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Time to distinguish between e-business and e-commerce
by Patrick King and Joe Clift -   Financial Times (Wednesday 06/02/1999)


A recent survey has shown that out of 119 board directors and CEOs of global corporations, not one believed that the effects of the former was an important problem facing their companies.

"The full importance of an epoch-making idea is often not perceived in the generation in which it is made.  The mechanical inventions of every age are apt to be underrated relatively to those of earlier times."  (Alfred Marshall, 1920)

Today, there is one epoch-making idea that is transforming how we conduct business.   It will change business irrevocably, yet most businesses have yet to perceive it, let alone understand it or adopt it.  The idea is electronic business, often known as e-business.  The 'e' will soon be dropped and e-business will be business as it comes to be generally understood.

Once a theoretical concept discussed by academics, e-business has become a core topic at business schools, of some MBA courses and, more recently, of popular business publications.  However, it is not widely grasped, largely because the speed at which it is being introduced has allowed very few organisations the time to analyse its potential.  It is still confused with its most visible but relatively limited manifestation, electronic commerce.  Many business leaders believe that they can ignore e-business until it is more fully developed.  But, by the time e-business is commonplace, in years, rather than decades, it will be too late for the non-adopters.   Those companies will have ceased to exist.

The power of electronic technology to change fundamentally the way in which organisations work is hard to conceive.  It can help to boost revenues, cut production cycle times and costs, improve customer service and broaden market share.  Interactive relationships with customers and suppliers enable new products and services to be delivered faster and better at a substantially lower cost.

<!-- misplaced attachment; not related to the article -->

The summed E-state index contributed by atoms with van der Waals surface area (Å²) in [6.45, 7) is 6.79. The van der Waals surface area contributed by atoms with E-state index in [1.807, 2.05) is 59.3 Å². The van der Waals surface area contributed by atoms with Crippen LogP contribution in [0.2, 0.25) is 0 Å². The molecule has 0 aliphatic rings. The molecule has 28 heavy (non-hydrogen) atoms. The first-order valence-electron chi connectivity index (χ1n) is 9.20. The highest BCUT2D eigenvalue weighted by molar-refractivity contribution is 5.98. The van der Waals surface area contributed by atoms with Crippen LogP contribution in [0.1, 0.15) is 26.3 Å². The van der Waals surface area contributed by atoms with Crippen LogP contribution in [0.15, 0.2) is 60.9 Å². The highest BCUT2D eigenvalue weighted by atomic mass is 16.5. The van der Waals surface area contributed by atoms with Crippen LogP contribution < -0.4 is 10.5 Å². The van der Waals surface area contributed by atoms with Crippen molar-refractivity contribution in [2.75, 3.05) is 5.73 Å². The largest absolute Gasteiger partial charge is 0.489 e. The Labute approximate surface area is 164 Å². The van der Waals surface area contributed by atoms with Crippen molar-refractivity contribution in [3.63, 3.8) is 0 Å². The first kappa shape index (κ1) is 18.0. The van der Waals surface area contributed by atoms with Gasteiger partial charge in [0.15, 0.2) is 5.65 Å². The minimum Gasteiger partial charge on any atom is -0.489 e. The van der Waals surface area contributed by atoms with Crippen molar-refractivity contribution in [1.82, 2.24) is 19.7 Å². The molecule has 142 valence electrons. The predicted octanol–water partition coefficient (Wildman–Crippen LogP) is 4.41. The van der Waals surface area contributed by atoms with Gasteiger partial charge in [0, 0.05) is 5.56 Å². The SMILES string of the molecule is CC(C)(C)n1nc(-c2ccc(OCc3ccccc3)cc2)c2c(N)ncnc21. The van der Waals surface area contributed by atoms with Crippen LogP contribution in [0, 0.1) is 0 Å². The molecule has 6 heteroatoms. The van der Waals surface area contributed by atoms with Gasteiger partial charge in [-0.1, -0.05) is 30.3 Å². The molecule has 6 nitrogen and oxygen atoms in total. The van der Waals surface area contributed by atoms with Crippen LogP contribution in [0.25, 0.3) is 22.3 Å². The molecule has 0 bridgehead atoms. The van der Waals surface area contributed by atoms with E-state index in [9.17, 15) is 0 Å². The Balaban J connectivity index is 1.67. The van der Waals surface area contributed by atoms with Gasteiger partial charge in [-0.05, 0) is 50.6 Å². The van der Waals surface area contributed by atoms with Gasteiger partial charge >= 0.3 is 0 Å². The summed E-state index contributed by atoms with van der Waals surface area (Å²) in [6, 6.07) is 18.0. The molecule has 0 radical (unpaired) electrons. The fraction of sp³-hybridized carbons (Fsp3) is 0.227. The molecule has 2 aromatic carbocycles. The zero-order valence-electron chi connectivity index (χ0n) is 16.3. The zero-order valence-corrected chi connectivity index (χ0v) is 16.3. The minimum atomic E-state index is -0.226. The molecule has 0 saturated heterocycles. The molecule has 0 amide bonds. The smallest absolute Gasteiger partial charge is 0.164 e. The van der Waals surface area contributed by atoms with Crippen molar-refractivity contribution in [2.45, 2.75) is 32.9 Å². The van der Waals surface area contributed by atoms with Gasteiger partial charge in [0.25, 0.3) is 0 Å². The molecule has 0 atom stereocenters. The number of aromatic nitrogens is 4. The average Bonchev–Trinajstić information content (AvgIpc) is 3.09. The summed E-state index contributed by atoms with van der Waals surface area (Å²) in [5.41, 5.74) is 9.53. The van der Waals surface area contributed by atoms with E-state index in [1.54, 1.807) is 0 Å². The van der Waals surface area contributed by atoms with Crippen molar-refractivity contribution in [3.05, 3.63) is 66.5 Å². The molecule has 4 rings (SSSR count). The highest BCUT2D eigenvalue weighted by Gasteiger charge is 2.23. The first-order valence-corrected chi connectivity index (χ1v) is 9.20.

Ultimately, e-business will be deployed throughout an entire industry's supply chain, linking manufacturers, assemblers, distributors, marketers and customers.  One press of a button triggers processes throughout the chain.

Recent research carried out by Pricewaterhouse-Coopers and MORI shows that most companies still miss the point.  Out of 119 board directors and CEOs of global corporations surveyed, not one believed that the effects of e-business was an important problem facing their company.  43 per cent felt that three of the top four concerns were the threat of competition, controlling costs was named by 30 per cent, while 24 per cent raised the difficulty of finding new opportunities.  Few organisations have taken the leap of faith to realise that it is e-business that can deliver these benefits.